A Happy Story!

  • SumoMe

She sat at the last seat; it never occurred to her that she should try and move elsewhere, she was accustomed to it now. She enjoyed watching everybody quietly from there, everyday. People laughing, doodling, yawning. There was some absurd satisfaction she derived from observing them. And she blinked a little less than others. There wasn’t much time left now, and in a few minutes she would be winding her way through the red brick corridors, hands in pockets, like she wanted them to be tucked away from the gaze of others. Too many criss-crosses marked the dry, brittle skin of her palms. Everybody writes a sad story once. Not many like to read one. But this story isn’t about sadness. Our quiet girl was not sad. She just had too many things to think about. The only hitch was she thought about all of them at the same time. Anyway, let’s leave her to wander leisurely where she wishes, and let’s talk about a certain old man, bald and ageing. He liked to sit in front of his house everyday and follow every activity keenly on the road from about 10 am to 4 pm. Must be around sixty, but he never seemed tired of the ritual. Sons were settled, daughters had been married off, and dearest wife had passed away. Lunch and dinner were served on time, and there were no complaints. This old man wasn’t sad either; he just wanted something to think about, the traffic helped to some extent. His skin was dry too, but that was old age, it steals away every drop of moisture, leaving parched unrecognizable stills in place. Today he just saw the latest picture of his grand daughter, contentment laced lightly with affection marked his brows. It was a happy day, after all. The girl meanwhile had reached her car, slid into the backseat, switched on the radio and sighed at the prospect of not being able to do anything but listen to dreadful rap music for the next one hour. Mazes filled her brain, hunger made it worse. She closed her eyes for most of the way back. Seeing the world through closed eyes is an intriguing exercise, she liked to construct things this way, or re construct what she hadn’t enjoyed in the day. When they opened the car was nearly there. She looked out and saw the same old man again; she wondered how he didn’t tire of sitting in the same place day after day. Perhaps he had nobody to love him.  The thought saddened her for a moment. The old man too had seen her, he noticed she looked weary than usual, he wanted to ask her how she was doing, if her college was getting too much for her frail self to handle. He felt sad for a moment too, for though they lived right opposite, things weren’t like they were in his time. The neighbourhood attitudes in the 21st century were based on hesitation and indifference, which, once taken root, only grow. The car went it, the gate was locked. The girl went straight to the kitchen, while the old man was not distracted by a new kind of car on the main road. Yet, though sadness had briefly crossed both their minds, this is not, I repeat, a sad story. It might have been one had the girl seen the man, and not felt anything. Or if the man hadn’t recognized her. Maybe, someday, they might talk, and that certainly would make a happy story.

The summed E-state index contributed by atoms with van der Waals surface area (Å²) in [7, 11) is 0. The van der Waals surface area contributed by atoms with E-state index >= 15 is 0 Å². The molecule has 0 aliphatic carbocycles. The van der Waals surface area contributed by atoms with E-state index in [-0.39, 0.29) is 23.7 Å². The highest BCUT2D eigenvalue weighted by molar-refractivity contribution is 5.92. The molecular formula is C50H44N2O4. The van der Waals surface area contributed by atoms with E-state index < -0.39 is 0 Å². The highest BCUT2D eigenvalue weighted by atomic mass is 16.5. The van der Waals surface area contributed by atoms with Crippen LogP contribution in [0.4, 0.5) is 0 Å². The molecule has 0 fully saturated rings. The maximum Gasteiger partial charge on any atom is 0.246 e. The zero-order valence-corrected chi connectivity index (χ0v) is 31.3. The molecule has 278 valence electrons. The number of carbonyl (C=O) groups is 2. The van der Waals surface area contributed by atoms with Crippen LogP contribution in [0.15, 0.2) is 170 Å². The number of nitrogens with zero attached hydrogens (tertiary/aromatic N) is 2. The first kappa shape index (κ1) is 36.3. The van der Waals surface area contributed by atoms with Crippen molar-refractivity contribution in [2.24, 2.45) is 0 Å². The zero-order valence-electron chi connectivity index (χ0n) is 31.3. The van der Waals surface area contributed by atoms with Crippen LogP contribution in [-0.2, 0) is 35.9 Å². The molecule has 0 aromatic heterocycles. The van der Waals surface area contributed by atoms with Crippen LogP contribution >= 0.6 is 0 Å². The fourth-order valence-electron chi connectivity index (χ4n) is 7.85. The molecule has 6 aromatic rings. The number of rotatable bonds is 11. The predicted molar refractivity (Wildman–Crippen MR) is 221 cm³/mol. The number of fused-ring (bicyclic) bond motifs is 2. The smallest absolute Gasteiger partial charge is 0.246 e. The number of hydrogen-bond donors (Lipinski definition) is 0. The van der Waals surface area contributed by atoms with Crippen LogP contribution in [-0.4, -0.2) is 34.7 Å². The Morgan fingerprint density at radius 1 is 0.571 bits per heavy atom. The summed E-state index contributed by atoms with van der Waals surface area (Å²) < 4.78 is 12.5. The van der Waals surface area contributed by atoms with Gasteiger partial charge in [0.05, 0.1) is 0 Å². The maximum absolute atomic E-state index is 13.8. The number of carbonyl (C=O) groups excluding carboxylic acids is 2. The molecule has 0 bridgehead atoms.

Rashmi Singh

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